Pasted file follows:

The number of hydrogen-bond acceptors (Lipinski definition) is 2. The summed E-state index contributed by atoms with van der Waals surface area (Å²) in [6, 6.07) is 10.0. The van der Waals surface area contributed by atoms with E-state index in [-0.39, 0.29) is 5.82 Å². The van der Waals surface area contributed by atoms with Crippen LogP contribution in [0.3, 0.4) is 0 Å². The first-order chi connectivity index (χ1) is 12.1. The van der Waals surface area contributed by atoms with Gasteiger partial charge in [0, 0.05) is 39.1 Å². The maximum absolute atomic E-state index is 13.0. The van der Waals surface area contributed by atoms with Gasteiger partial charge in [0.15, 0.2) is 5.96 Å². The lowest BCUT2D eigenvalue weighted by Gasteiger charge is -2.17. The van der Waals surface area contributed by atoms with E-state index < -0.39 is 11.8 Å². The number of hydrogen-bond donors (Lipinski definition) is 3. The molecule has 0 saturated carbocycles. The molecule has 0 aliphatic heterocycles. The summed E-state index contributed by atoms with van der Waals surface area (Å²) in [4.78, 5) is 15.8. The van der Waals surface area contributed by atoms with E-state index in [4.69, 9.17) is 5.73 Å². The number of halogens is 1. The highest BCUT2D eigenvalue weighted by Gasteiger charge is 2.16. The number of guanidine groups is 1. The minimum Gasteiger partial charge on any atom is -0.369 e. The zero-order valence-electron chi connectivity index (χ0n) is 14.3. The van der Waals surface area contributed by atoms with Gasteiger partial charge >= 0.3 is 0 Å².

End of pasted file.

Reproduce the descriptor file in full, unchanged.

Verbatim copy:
The number of hydrogen-bond acceptors (Lipinski definition) is 2. The summed E-state index contributed by atoms with van der Waals surface area (Å²) in [6, 6.07) is 10.0. The van der Waals surface area contributed by atoms with E-state index in [-0.39, 0.29) is 5.82 Å². The van der Waals surface area contributed by atoms with Crippen LogP contribution in [0.3, 0.4) is 0 Å². The first-order chi connectivity index (χ1) is 12.1. The van der Waals surface area contributed by atoms with Gasteiger partial charge in [0, 0.05) is 39.1 Å². The maximum absolute atomic E-state index is 13.0. The van der Waals surface area contributed by atoms with Gasteiger partial charge in [0.15, 0.2) is 5.96 Å². The lowest BCUT2D eigenvalue weighted by Gasteiger charge is -2.17. The van der Waals surface area contributed by atoms with E-state index < -0.39 is 11.8 Å². The number of hydrogen-bond donors (Lipinski definition) is 3. The molecule has 0 saturated carbocycles. The molecule has 0 aliphatic heterocycles. The summed E-state index contributed by atoms with van der Waals surface area (Å²) in [4.78, 5) is 15.8. The van der Waals surface area contributed by atoms with E-state index in [4.69, 9.17) is 5.73 Å². The number of halogens is 1. The highest BCUT2D eigenvalue weighted by Gasteiger charge is 2.16. The number of guanidine groups is 1. The minimum Gasteiger partial charge on any atom is -0.369 e. The zero-order valence-electron chi connectivity index (χ0n) is 14.3. The van der Waals surface area contributed by atoms with Gasteiger partial charge >= 0.3 is 0 Å².